Review: Green Arrow #39

by Sean Blumenshine
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[Editor’s note: This review may contain spoilers]

Writers: Jackson Lanzing & Collin Kelly

Artists: Marcio Takara & Marcelo Maiolo



Oliver travels to a war-torn country to provide relief but is ambushed by a local terrorist organization led by a masked individual known as Nothing.



I really like the cover by Tyler Kirkham and Tomeu Morey. Green Arrow and Nothing both look fantastic with a lot of detail. And I like the colorful background.

The interior art is by Marcio Takara with colors by Marcelo Maiolo. I like their art. The city looks absolutely demolished; the state of things is communicated well through the art. I also really like Nothing’s design. There’s a Deathstroke influence that is built into the story and the character and it works well.

I like the premise. Deathstroke got involved in a political conflict; his example inspired a group of surviving citizens to take control. I think it’s really interesting to take the idea of a hero inspiring people to be better and applying it to a more morally ambiguous character like Slade.

There’s a creepy element to Nothing and his revolt. I don’t want to give it away but the idea is effective in this issue especially in how it cripples Ollie.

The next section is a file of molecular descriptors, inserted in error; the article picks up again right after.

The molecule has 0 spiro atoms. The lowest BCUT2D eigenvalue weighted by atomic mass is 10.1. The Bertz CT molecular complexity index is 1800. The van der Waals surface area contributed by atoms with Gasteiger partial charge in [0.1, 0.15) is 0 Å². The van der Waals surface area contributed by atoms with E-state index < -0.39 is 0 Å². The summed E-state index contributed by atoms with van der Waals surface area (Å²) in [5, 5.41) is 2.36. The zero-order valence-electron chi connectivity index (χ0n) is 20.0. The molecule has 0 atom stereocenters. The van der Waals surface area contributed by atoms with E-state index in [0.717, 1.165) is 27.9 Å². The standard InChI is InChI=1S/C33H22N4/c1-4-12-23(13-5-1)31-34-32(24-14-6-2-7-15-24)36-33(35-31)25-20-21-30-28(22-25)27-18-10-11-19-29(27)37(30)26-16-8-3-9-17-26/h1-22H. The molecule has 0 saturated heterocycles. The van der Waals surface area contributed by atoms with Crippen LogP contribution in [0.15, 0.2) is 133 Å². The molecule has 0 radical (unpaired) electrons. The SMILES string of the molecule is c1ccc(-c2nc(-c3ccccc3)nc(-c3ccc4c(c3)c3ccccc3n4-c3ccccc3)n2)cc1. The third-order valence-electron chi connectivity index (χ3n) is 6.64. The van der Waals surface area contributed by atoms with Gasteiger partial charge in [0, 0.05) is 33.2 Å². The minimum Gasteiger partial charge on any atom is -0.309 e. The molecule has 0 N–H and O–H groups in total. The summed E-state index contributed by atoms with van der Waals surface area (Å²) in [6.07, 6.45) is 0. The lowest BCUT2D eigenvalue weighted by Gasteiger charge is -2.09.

As soon as Oliver arrives, his pilot is killed. The issue makes a huge deal out of this. Ollie acts like this is a big deal and someone he knows is dead. But I know nothing about this dude; he flew Oliver to this place in a helicopter and then died. I have no connection but the issue keeps bringing it up like it was a massive loss. The character only exists to die so Ollie can have some motivation. But Ollie already has motivation; he wants to right Deathstroke’s wrongs and people are in trouble. This character and his death are unnecessary.

It is a little disappointing that the last issue featured the team coming together again and this issue immediately throws Ollie into a situation by himself; he only mentions Dinah in narration. This story very easily could have included Diggle.

The issue is a little boring. Nothing has a big speech that doesn’t really do much for me but is intended to provide the weight for the story and its themes. He comes across as generic; there’s potential and I like the concepts but he’s dull. There’s not much to Oliver here either outside of “my kind of friend is dead and I’m kind of mad about it.”



This issue is fine. There’s a lot of potential and good ideas. The art is solid. Ultimately, it doesn’t do much for me but I am still curious to see where it goes.


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